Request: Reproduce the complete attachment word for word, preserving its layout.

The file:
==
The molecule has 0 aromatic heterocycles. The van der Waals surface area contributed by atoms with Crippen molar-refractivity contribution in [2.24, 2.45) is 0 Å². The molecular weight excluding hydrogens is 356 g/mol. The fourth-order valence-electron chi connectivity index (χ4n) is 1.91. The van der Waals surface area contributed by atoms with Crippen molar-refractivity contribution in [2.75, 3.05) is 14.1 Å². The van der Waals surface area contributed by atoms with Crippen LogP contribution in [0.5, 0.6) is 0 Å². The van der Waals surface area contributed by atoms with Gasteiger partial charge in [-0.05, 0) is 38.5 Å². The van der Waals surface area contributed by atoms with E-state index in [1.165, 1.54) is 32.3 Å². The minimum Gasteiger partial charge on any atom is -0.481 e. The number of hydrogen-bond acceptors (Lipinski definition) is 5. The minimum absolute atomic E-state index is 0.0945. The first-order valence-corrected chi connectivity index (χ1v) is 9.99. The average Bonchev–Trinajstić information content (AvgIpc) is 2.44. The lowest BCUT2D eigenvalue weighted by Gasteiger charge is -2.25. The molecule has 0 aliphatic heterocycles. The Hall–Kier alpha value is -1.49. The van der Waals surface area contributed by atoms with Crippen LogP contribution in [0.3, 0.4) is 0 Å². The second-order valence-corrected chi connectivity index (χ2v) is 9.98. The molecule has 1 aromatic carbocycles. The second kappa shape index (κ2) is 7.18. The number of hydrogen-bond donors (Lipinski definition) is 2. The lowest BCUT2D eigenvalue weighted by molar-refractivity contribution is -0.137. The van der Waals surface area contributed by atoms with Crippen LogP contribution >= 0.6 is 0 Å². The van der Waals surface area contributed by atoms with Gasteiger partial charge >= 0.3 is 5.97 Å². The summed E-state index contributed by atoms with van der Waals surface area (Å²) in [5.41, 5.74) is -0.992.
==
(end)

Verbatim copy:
The molecule has 0 aromatic heterocycles. The van der Waals surface area contributed by atoms with Crippen molar-refractivity contribution in [2.24, 2.45) is 0 Å². The molecular weight excluding hydrogens is 356 g/mol. The fourth-order valence-electron chi connectivity index (χ4n) is 1.91. The van der Waals surface area contributed by atoms with Crippen molar-refractivity contribution in [2.75, 3.05) is 14.1 Å². The van der Waals surface area contributed by atoms with Crippen LogP contribution in [0.5, 0.6) is 0 Å². The van der Waals surface area contributed by atoms with Gasteiger partial charge in [-0.05, 0) is 38.5 Å². The van der Waals surface area contributed by atoms with E-state index in [1.165, 1.54) is 32.3 Å². The minimum Gasteiger partial charge on any atom is -0.481 e. The number of hydrogen-bond acceptors (Lipinski definition) is 5. The minimum absolute atomic E-state index is 0.0945. The first-order valence-corrected chi connectivity index (χ1v) is 9.99. The average Bonchev–Trinajstić information content (AvgIpc) is 2.44. The lowest BCUT2D eigenvalue weighted by Gasteiger charge is -2.25. The molecule has 0 aliphatic heterocycles. The Hall–Kier alpha value is -1.49. The van der Waals surface area contributed by atoms with Crippen LogP contribution in [0.3, 0.4) is 0 Å². The second-order valence-corrected chi connectivity index (χ2v) is 9.98. The molecule has 1 aromatic carbocycles. The second kappa shape index (κ2) is 7.18. The number of hydrogen-bond donors (Lipinski definition) is 2. The lowest BCUT2D eigenvalue weighted by molar-refractivity contribution is -0.137. The van der Waals surface area contributed by atoms with Crippen LogP contribution >= 0.6 is 0 Å². The van der Waals surface area contributed by atoms with Gasteiger partial charge >= 0.3 is 5.97 Å². The summed E-state index contributed by atoms with van der Waals surface area (Å²) in [5.41, 5.74) is -0.992.